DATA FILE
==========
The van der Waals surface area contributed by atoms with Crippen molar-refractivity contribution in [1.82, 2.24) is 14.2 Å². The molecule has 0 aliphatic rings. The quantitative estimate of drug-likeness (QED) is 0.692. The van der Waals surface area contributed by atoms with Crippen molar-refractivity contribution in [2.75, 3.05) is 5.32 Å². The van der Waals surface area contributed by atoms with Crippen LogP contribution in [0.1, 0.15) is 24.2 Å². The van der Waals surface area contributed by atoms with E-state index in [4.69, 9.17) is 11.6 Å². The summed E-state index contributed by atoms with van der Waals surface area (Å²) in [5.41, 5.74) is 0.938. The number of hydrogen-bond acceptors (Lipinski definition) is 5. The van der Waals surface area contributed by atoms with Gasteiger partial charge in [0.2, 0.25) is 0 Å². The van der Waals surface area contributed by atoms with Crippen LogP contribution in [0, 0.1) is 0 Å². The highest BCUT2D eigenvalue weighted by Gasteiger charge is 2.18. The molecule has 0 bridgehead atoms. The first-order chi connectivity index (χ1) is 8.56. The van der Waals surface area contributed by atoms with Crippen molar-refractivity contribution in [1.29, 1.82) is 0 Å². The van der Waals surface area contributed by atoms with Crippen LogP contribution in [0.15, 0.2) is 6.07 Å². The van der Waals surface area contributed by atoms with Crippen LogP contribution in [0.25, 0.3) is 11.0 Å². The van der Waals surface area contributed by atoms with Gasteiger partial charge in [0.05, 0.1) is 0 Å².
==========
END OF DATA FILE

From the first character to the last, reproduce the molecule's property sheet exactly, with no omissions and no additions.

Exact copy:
The van der Waals surface area contributed by atoms with Crippen molar-refractivity contribution in [1.82, 2.24) is 14.2 Å². The molecule has 0 aliphatic rings. The quantitative estimate of drug-likeness (QED) is 0.692. The van der Waals surface area contributed by atoms with Crippen molar-refractivity contribution in [2.75, 3.05) is 5.32 Å². The van der Waals surface area contributed by atoms with Crippen LogP contribution in [0.1, 0.15) is 24.2 Å². The van der Waals surface area contributed by atoms with E-state index in [4.69, 9.17) is 11.6 Å². The summed E-state index contributed by atoms with van der Waals surface area (Å²) in [5.41, 5.74) is 0.938. The number of hydrogen-bond acceptors (Lipinski definition) is 5. The van der Waals surface area contributed by atoms with Gasteiger partial charge in [0.2, 0.25) is 0 Å². The van der Waals surface area contributed by atoms with Crippen LogP contribution in [0, 0.1) is 0 Å². The highest BCUT2D eigenvalue weighted by Gasteiger charge is 2.18. The molecule has 0 bridgehead atoms. The first-order chi connectivity index (χ1) is 8.56. The van der Waals surface area contributed by atoms with Crippen molar-refractivity contribution in [1.29, 1.82) is 0 Å². The van der Waals surface area contributed by atoms with Crippen LogP contribution in [0.15, 0.2) is 6.07 Å². The van der Waals surface area contributed by atoms with Crippen LogP contribution in [0.25, 0.3) is 11.0 Å². The van der Waals surface area contributed by atoms with Gasteiger partial charge in [0.05, 0.1) is 0 Å².